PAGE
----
Marines land to suppress anarchy in Haiti
PORT-AU-PRINCE - United States Marines flew into the chaotic Haitian capital yesterday after President Jean-Bertrand Aristide fled into exile, driven out by a bloody revolt and foreign pressure.
Minutes after the United Nations Security Council authorised the deployment of a multinational force, the first of several hundred Marines ordered in by US President George W. Bush arrived to prevent armed insurgents from seizing power.
"This is the beginning of a new chapter in the country's history," Bush said.
Aristide said he resigned to avert "a bloodbath".
He was escorted to the airport by heavily armed US guards and flew off at dawn to the neighbouring Dominican Republic and then to the eastern Caribbean nation of Antigua and Barbuda.
His Haitian civilian plane later flew him and his wife to the Central African Republic. An official said he would spend a few days there before going into exile in South Africa.
As word of his departure spread, mayhem gripped the ramshackle capital of two million - a quarter of Haiti's impoverished population.
A band of about 50 rebels swooped into Port-au-Prince as armed bands of Aristide's feared supporters, or "chimeres", roamed the city in trucks, armed with shotguns and other weapons.
Police guarding Haiti's main prison near the National Palace ran away.
About 2000 inmates including murderers and other hard-core criminals melted into the streets.
Looters ransacked stores, the first rebels to arrive went on a wild ride around town in trucks, shot it out with an unseen gunman and hugged the people they came to liberate.
Bush ordered the deployment of US Marines to serve as the vanguard of a multinational security force.
It was the third major deployment of US troops to Haiti in the past century, the last of which occurred just 10 years ago when President Bill Clinton sent 20,000 Marines to restore Aristide to power after he had been ousted in a coup.
More than 120 French troops were due to arrive today, and Canada, which has about 50 troops in the country, said it could send in another 100 at short notice.
Brazil is also expected to contribute to the force, which was given an initial mandate of three months.
Aristide, 50, whose battle to end decades of dictatorship once made him a hero of Haitian democracy, had faced accusations of corruption and political violence.
He left after an uprising that began 24 days ago crept close to Port-au-Prince.
The US, which with former colonial power France had called on him to quit to help to bring an end to the crisis, urged the rebels to lay down their arms.
The rebels promised to co-operate and stop fighting.
Guy Philippe, an ex-police chief accused of fomenting earlier coup attempts who joined the revolt, told CNN he welcomed the Marines.
"We are waiting for them. We need them. They will have full co-operation," he said.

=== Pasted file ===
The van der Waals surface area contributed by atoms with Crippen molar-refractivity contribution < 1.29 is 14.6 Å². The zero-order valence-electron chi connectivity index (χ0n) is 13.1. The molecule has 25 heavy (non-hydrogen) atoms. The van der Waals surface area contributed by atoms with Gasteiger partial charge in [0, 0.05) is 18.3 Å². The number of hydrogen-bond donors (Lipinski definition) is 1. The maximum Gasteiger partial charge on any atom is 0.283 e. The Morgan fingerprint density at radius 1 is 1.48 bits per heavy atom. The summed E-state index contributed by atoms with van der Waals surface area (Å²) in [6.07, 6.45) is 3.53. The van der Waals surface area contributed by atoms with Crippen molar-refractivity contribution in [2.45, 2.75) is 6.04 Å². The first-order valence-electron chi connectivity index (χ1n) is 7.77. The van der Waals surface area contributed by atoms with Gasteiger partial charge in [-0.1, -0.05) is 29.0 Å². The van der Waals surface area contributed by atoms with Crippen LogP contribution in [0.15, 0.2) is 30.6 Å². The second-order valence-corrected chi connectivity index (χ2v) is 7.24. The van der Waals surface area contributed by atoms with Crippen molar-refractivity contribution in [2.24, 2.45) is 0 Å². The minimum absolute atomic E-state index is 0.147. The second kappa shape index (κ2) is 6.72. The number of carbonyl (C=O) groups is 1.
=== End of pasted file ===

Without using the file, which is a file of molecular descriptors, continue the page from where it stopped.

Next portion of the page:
The rebellion, which capped months of simmering political tensions, began on February 5 in the western city of Gonaives, led by a street gang that once supported Aristide.
It spread over the north of the country and killed more than 70 people, including at least five men found dead in Port-au-Prince yesterday.
Opponents of the President hunted down his dreaded "chimeres" - street toughs armed by Aristide to enforce his will in the country's sprawling slums.
The departure of Aristide, who had been insisting that Haiti's 32 coups in 200 years of independence would not culminate in his own ouster and that he would serve out his second term until 2006, was arranged by US officials.
Within hours, Haitian Chief Justice Boniface Alexandre was named to replace him as laid out in the constitution.
The Caribbean Community, which has been at the forefront of efforts to broker peace, deplored Aristide's "removal" and questioned the constitutionality of his replacement by Alexandre because there was no Parliament to approve it.
In a statement read by Prime Minister Yvon Neptune, Aristide said: "The constitution should not sink in the blood of the Haitian people.
"That's why, if ... my resignation is the decision that can avoid a bloodbath, I consent to leave with hope there will be life, not death."
DAY OF ANARCHY
* Jean-Bertrand Aristide signs his letter of resignation in front of witnesses.
* Half an hour later, Aristide leaves Haiti for the Central African Republic. An official there says he will take up exile in South Africa.
* Violence erupts in the capital, Port-au-Prince, less than two hours after Aristide's departure.
* Supreme Court chief justice Boniface Alexandre assumes interim power.
* Prime Minister Yvonne Neptune reads a statement from Aristide saying he left to avoid "a bloodbath".
* Rebel leader Guy Philippe says his fighters are ready to lay down their arms and would welcome an international force.
* US President George W. Bush says he has ordered the deployment of US Marines in Haiti and calls for an end to violence.
* France sends a 200-strong military detachment and about 100 gendarmes to protect French citizens.
* At least five bodies are seen in the Lalue area near the centre of the capital and six in the Carrefour neighbourhood.
* A detachment of 200 US Marines leave Camp Lejeune in North Carolina.
* The United Nations Security Council approves an international peace force for Haiti as the first troops arrive.
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